A significant parchment and another window into the Ireland of the 1800's. This brave little bakery on Bridge Street is about to expand their range of products to include fancy cakes and biscuits. To facilitate this, they will open a new premises at No. 69 The Quay, Waterford. It was an optimistic move in light of the famine, which was ravaging the country at the time. It was a "life must go on attitude" of perseverance. It is not readily known how successful the venture was in the new shop on The Quay. What we do know however is that the little bakery in Bridge street continued as such until 1885. It was the beginning of a biscuit making empire!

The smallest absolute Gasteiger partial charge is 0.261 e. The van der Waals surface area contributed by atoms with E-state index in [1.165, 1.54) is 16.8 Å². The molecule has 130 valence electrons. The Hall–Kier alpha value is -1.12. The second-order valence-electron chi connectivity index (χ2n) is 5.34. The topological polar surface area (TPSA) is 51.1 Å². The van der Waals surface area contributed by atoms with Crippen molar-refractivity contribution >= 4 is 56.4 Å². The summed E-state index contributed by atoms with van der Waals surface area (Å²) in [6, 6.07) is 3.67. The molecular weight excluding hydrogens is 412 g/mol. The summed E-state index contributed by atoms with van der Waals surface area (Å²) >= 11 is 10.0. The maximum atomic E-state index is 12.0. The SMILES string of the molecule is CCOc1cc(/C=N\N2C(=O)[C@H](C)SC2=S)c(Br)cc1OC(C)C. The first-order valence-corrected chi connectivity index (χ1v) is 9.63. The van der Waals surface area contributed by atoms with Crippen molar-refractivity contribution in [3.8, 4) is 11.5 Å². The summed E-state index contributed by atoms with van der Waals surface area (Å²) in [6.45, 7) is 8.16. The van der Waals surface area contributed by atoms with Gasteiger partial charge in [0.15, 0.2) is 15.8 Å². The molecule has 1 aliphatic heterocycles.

A man named Joseph Haughton from Dublin invented the cream cracker in his home and subsequently William Jacob went on to manufacture the crackers in his little bakery at Bridge Street, Waterford. During that time in Waterford, there was huge demand to provide food for ships which created an opportunity for the family to produce biscuits, as they had become a staple food for sailors on long voyages. The Jacob's brand went on to become a huge success and the cream cracker a world favourite snack.
P.S. The poster mentions a substance called BARM for sale at four pence a gallon. Barm was a by-product of the brewing process and used as a raising agent when baking bread.